September 15, 2020 Reading Time: 3 minutes

Industrial production rose 0.4 percent in August following a jump of 3.5 percent in July, a surge of 6.1 percent in June and a gain of 1.0 percent in May. However, the four consecutive months of gains were not enough to overcome the back-to-back declines of 4.4 percent and 12.9 percent in March and April, respectively. Over the past year, industrial production is down 7.7 percent and 7.2 percent below the pre-pandemic level in February.

Manufacturing output, which accounts for about 75 percent of total industrial production, rose 1.0 percent after a gain of 3.9 in July, a record increase of 7.5 percent in June, and an increase of 3.9 percent in May (see top of first chart). The four gains follow declines of 5.0 percent and 16.1 percent in March and April. The four consecutive gains still leave manufacturing output 6.9 percent below year-ago levels. With the manufacturing output index at 97.9 for August, output is 6.7 percent below the 2018-2019 average index level (see bottom of first chart).

The gains in industrial production in August were generally widespread across nearly all major market and industry groups with two notable exceptions: energy and motor-vehicle production (see second chart). Energy production fell 1.3 percent for the month after gains of 2.8 percent in July and 3.0 percent in June. From a year ago, energy production is down 10.9 percent.

Motor-vehicle production, one of the hardest hit industries during the lockdowns, fell 3.7 percent in August after gains of 113.9 percent in May, 119.5 percent in June and 31.7 percent in July. Motor-vehicle production had fallen by 80 percent in March and April (see second chart).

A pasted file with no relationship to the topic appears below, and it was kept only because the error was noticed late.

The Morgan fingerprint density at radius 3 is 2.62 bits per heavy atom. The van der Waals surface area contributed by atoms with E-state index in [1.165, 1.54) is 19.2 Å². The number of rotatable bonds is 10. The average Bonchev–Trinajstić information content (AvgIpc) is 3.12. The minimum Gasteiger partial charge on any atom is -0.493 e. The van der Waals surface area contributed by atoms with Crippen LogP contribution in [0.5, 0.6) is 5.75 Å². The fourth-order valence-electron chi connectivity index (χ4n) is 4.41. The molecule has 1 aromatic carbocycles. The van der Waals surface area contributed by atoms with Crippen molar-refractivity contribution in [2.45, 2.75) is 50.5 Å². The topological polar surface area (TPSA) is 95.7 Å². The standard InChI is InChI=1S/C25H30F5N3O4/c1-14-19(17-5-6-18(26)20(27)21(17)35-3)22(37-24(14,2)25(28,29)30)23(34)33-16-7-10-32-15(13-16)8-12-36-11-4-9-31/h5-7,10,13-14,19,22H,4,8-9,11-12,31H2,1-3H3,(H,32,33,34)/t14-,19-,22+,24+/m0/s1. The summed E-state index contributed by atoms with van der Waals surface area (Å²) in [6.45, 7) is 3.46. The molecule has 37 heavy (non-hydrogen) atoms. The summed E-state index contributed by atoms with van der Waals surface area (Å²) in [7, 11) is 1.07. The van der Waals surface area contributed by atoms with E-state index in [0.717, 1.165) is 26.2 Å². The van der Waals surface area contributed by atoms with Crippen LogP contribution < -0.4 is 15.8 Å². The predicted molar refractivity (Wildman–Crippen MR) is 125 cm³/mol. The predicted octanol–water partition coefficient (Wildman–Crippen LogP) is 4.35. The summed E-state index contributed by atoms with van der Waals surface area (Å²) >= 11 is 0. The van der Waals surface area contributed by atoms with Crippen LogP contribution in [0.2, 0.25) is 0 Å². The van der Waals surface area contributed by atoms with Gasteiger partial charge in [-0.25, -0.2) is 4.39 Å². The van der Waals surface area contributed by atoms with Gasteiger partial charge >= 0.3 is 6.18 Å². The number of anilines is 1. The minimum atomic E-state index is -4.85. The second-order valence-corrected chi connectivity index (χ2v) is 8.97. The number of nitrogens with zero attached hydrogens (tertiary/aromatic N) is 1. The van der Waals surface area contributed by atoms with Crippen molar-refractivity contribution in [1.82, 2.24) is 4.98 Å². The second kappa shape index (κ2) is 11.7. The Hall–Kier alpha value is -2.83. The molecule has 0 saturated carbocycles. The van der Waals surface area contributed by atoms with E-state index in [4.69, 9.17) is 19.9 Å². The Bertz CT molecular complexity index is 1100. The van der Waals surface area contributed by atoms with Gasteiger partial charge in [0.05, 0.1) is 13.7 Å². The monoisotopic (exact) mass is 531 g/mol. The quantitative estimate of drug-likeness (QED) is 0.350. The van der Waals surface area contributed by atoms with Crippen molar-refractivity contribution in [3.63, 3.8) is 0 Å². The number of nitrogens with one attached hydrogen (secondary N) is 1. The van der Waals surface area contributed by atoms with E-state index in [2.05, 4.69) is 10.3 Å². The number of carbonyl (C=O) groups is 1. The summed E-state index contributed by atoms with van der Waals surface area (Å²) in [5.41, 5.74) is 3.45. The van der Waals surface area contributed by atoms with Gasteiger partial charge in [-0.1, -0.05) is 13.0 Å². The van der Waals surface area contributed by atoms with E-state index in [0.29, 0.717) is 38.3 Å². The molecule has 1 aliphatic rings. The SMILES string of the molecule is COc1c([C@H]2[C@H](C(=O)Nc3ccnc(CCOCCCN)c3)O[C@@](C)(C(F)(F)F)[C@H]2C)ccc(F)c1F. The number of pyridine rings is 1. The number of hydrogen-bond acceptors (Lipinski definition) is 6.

High-tech industries output rose by 1.2 percent in August, the third monthly gain in a row and is up 4.9 percent versus a year ago. All other industries combined gained by a healthy 1.4 percent in August but are still 7.3 percent below August 2019.  Compared to pre-pandemic levels, motor vehicles and high tech are above the December 2019 level while energy and the total production excluding energy, motor vehicles and high-tech index were still below (see second chart).

Total industrial utilization rose to 71.4 percent in August from 71.1 percent in July. That is well below the long-term (1972-2019) average utilization of 79.8 percent. Manufacturing utilization rose 0.7 percentage points to 70.2 percent, well below the long-term average of 78.2 percent and below the 2018-2019 average of 76.1 percent (see bottom of first chart). August data suggest that while manufacturing output is recovering, output and utilization remain soft and it may take substantial time before manufacturing returns to pre-pandemic levels.

Lockdown policies to combat the spread of Covid-19 pummeled economic activity in March and April while the easing of restrictions over the last several months has helped reverse some of the economic carnage. However, it will likely be a slow path back to pre-pandemic levels of activity for the manufacturing sector overall. But as with the rest of the economy, individual industries are showing significantly varying paths of recovery.

Robert Hughes

Bob Hughes

Robert Hughes joined AIER in 2013 following more than 25 years in economic and financial markets research on Wall Street. Bob was formerly the head of Global Equity Strategy for Brown Brothers Harriman, where he developed equity investment strategy combining top-down macro analysis with bottom-up fundamentals.

Prior to BBH, Bob was a Senior Equity Strategist for State Street Global Markets, Senior Economic Strategist with Prudential Equity Group and Senior Economist and Financial Markets Analyst for Citicorp Investment Services. Bob has a MA in economics from Fordham University and a BS in business from Lehigh University.

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